Haskell: a top-down bottom-up language?


Most people would say that C is a top-down language (although I tend to tackle projects in a bottom-up way), whilst List/Forth/Python is a bottom-up language.

In a bottom-up approach, you create some feature that works, and then accumulate features from there.

Haskell has a nice repl, which I use all the time, so you could definitely call it a bottom-up language. Haskell, though, makes you think in a slightly different way from Lisp. If Lisp is a big ball of mud, then Haskell is a jigsaw puzzle. In Lisp, you just keep slapping on the clay until you arrive at your desired shape. With Haskell, the pieces have a definite “connectivity”, and must be assembled so that the connections match.

You have to think “one level up” from the feature you are working on. This tends to give Haskell a slower feel in terms of development speed, but I think ultimately leads to a better design that is easier to reason about. Haskell code is, I suggest, inherently easier to modify.

Let me give an example from something I have been working on earlier today: the parsing of command-line arguments. If you were working in C, you would probably have a whole lot of global/module variables that you toggle on or off as you process the arguments. Maybe you want to print a help message, give verbose output, select distinct processing paths, and so on.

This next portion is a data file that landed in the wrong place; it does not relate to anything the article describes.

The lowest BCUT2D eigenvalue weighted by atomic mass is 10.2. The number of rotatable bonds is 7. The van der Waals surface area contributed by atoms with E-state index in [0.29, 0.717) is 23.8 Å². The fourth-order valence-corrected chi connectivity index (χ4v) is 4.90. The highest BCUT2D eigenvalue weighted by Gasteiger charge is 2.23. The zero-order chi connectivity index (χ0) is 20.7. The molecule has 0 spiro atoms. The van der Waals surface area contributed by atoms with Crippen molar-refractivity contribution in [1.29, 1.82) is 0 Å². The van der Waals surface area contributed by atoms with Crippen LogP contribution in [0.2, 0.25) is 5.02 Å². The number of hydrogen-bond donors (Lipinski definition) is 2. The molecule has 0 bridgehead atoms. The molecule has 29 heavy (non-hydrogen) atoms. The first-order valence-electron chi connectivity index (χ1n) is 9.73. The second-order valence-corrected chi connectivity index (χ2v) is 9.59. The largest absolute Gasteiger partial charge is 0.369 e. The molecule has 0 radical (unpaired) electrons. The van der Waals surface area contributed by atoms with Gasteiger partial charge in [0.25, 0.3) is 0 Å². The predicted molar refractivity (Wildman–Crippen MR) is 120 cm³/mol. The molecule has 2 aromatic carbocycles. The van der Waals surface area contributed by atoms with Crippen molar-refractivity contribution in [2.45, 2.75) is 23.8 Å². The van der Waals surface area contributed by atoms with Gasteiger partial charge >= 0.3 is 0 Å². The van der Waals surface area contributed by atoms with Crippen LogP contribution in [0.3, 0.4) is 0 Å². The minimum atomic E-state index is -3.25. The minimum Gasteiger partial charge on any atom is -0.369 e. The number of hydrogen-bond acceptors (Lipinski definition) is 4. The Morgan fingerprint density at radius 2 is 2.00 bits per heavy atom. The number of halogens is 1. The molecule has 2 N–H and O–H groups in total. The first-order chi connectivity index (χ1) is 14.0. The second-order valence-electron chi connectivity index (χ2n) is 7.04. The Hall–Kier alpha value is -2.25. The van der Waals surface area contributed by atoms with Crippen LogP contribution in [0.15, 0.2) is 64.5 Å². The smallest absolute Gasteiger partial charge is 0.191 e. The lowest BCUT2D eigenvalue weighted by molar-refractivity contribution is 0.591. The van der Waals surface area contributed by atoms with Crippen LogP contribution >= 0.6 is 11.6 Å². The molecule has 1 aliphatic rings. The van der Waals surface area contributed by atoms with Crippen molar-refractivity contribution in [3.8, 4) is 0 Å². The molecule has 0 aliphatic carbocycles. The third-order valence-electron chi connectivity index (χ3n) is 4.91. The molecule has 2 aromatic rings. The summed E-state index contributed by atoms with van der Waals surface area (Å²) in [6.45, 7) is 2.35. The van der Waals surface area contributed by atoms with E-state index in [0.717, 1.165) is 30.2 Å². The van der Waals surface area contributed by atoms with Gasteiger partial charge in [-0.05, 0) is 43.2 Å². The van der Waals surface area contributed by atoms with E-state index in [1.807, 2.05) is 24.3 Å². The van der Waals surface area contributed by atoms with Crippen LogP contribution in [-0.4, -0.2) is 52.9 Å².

In Haskell, this type of approach is rather “bitty”. Haskell doesn’t have state, although you could create a list of options. If you try to write C in Haskell, then you’ll probably end up with messier code than you would have in C. It’s time for a rethink.

My solution is to think about what the user is primarily trying to do in my program. They may be wanting help, print off a set of accounts, with or without downloading share price updates, or download share prices and print the days gains without printing off accounts.

The trick is to work out what the primary action is, and then dispatch on that action, with options. Haskell forces you to do a little thinking upfront. With Haskell, I would say that clean code is elegant, and ugly code is a nightmare. Haskell subtly forces you to write clean code. In C, you can just bang those rocks together.

What separates Haskell programmers from Lisp programmers is whether they consider it a feature (in the former case) or a bug (in the latter case).

Just my perspective from a newbie Haskell programmer.


About mcturra2000

Computer programmer living in Scotland.
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